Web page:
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To Orbitand Beyond(Intro to Orbital Mechanics)

- Scott Schoneman
- 6 November 03

Agenda

- Some brief history - a clockwork universe?
- The Basics
- What is really going on in orbit Is it really

zero-G? - Motion around a single body
- Orbital elements
- Ground tracks
- Perturbations
- J2 and gravity models
- Drag
- Third bodies

Why is this important?

- The physics of orbit mechanics makes launching

spacecraft difficult and complex Its difficult

to get there! (with current technology) - Orbit mechanics touches the design of essentially

all spacecraft systems - Power (shadows? Distance from Sun?)
- Thermal ( )
- Attitude Control (disturbance environment)
- Propulsion systems (launch, orbit maneuvers -

indirectly affects structures) - Radiation environment (electronic design)
- All of the above can affect software
- Practical problems
- Where will the satellite be when can I talk to

it? - When will it see/not see its mission target?
- How do I get it to see its mission target or

ground stations (attitude, propulsion maneuvers)?

Earth-Centered Sun-Centered

- The Universe must be perfect! All motion must be
- based on spheres and circles (Aristotle)
- Ptolemy (c. 150 AD) worked out a system of
- epicycles, eccentrics and equants based

on - circles
- Fit observations for many centuries

- Copernicus (1543) published his sun-centered

universe - Mathematical description only
- Described retrograde motion well, but still used

circles and epicycles to fit observational details

Observations Ellipses

- Tycho Brahe (1546 - 1601) Foremost observer of

his day - Most accurate and detailed observations performed

up to that time

- Johannes Kepler (1571 - 1630)
- Used Tychos observations in attempt to fit his

sun-centered system of spheres separated by

regular polyhedra - Could not fit the observations to systems of

circles and spheres - Resorted to other shapes, eventually settling on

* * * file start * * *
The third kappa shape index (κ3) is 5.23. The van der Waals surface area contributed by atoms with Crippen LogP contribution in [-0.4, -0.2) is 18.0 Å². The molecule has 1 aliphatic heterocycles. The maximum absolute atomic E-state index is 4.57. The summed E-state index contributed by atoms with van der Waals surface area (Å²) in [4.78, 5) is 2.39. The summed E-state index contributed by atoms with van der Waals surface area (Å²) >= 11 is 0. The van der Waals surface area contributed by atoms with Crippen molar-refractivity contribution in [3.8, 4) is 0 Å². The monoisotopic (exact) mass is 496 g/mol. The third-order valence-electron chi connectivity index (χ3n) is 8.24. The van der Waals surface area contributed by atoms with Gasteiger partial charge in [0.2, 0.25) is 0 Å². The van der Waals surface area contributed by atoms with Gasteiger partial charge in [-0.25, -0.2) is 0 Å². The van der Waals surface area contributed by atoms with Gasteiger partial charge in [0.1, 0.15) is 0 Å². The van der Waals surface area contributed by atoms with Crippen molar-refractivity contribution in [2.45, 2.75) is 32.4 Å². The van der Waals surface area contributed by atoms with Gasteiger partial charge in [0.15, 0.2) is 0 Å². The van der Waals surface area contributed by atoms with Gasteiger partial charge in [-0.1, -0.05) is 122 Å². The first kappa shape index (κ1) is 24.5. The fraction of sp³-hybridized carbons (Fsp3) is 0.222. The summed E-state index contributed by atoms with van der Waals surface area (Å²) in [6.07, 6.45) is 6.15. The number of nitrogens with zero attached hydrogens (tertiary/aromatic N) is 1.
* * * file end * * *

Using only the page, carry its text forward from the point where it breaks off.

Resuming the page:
the ellipse

Keplers Laws

- Kepler made the leap to generalize 3 laws for

planetary motion - 1) Planets move in an ellipse, with the sun at

a focus - 2) The motion of a planet sweeps out area at

a constant rate - (thus the speed is not

constant) - 3) Period2 is proportional to (average

distance)3 - The harmony of the worlds
- My aim in this is to show that the celestial

machine is ...... a clockwork - Note that these were purely EMPIRICAL laws -

theres no physics behind them.

Halley and Newton

- Edmond Halley (1656 - 1742) sought to predict the

motion of comets, but couldnt fit modern

observations with older comet theories - Suspected inverse-square law for force, but

sought Newtons help - Helped Newton (technically financially) publish

Principia

- Isaac Newton (1643 - 1727) proved inverse-square

law yields elliptical motion - Published Principia in 1687, bringing together

gravity on Earth and in space (between the Sun,

planets, and comets) into a single mathematical

understanding - Also developed differential and integral

calculus, derived Keplers three laws, founded

discipline of fluid mechanics, etc.

- Albert Einstein
- Showed that Newton was all wrong (or at least not

quite right), but we wont talk about that. - (Newton is close enough for most engineering

purposes)

The Basics andTwo-Body Motion

Newtons Mountain

- The knack to flying lies in knowing how to throw

yourself at the ground and miss. (paraphrased)

- Douglas Adams - Orbit is not Zero-G - There IS gravity in space

- Lots of it - Whats really going on
- You are in FREE-FALL
- You are always being pulled towards the Earth (or

other central body) - If you have enough sideways speed, you will

miss the Earth as it curves away from beneath

you.

- Illustration from Principia

Gravitational Force

- Newtons 2nd Law
- Newtons Law Of Universal Gravitation (assuming

point masses or spheres) - Putting these together

Gravitational Force - Simplified(Two Bodies, No

Vectors)

- Newtons 2nd Law
- Newtons law of universal gravitation (assuming

point masses or spheres) - Putting these together

The Gravitational Constant

- G is one of the less-precisely known numbers in

physics - Its very small
- You need to first know the mass and measure the

force in order to solve for it - You will almost always see the combination of

GM together - Usually called m
- Can be easily measured for astronomical bodies

(watching orbital periods)

Conic Sections

- Newton actually proved that the inverse-square

law meant motion on a conic section

http//ccins.camosun.bc.ca/jbritton/jbconics.htm

Conic Sections - Characteristics

Ellipse Geometry

- Most Common Orbits are Defined by the Ellipse

- a semi-major axis
- e eccentricity e / c ( ra - rp )/ ( ra rp

) - Periapsis rp , closest point to central body

(perigee, perihelion) - Apoapsis ra , farthest point from central

body (apogee, aphelion)

The Classical Orbital Elements(aka Keplerian

Elements)

- Also need a timestamp (time datum)

State Vectors

- A state vector is a complete description of the

spacecrafts position and velocity, with a

timestamp - Examples